Brain Alters Up To Two Years After Woman's Pregnancy
A recent study finally explains the science behind mother-child bonding. Brain scans revealed that there is a change in the brain structure during pregnancy that makes a woman shift to motherhood. This shift is evident for up to two years after pregnancy, confirming a woman's exceptional maternal instincts and unparalleled mother and child bond.
The grey matter is said to be responsible for memory in certain parts of the brain. It is believed that the said structural change is meant to pave way for women to attain sharper intuitive maternal skills.
No evidence was found however in diminishing memory of mothers although they have reported being extra emotional than usual and forgetfulness.
"It is important to stress that our findings do not suggest any link to changes in general cognitive abilities or intelligence," said Hoekezema.
A European study held in Spain revealed images from the MRI that included 25 first time mothers before and after pregnancy. The same women underwent brain scans 2 years after giving birth and were compared to brain scans of 19 first-time fathers, and to 17 men and 20 women without kids.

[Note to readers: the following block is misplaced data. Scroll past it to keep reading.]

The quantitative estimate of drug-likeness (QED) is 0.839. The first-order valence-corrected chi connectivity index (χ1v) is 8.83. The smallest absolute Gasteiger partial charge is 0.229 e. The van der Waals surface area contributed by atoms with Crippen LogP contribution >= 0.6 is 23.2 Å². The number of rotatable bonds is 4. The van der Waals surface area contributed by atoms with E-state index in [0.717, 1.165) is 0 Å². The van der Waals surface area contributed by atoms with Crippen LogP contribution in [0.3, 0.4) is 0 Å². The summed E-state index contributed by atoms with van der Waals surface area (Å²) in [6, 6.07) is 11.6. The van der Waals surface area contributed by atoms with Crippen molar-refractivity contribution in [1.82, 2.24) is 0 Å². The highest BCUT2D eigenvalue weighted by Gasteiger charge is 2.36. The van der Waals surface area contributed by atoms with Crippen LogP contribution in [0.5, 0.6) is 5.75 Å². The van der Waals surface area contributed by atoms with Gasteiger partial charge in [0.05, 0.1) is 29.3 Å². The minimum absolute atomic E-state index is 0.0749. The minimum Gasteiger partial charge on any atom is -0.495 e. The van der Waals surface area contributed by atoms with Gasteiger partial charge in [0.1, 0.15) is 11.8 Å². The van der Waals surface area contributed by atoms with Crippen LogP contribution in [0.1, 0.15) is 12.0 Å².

The results were astonishing and the brain scans of the mothers were easily determined. The results were conclusive having seen the scans significantly different from mothers who are pregnant and up to two years after birth.
"These changes were remarkably consistent," said Elseline Hoekzema, co-author of the research from Leiden University.
The brain scans also revealed that the mothers who had less grey matter in their hippocampus developed a better relationship with their new born. Mothers whose grey areas diminished significantly also had lesser chance of suffering from post-partum depression.
The study also reveals no changes in the scans of men with or without children.
This is remarkable evidence that proves the unequaled bond between mother and child. The mother-child relationship is no longer just a general public opinion but is now a fact backed up by research and evidence.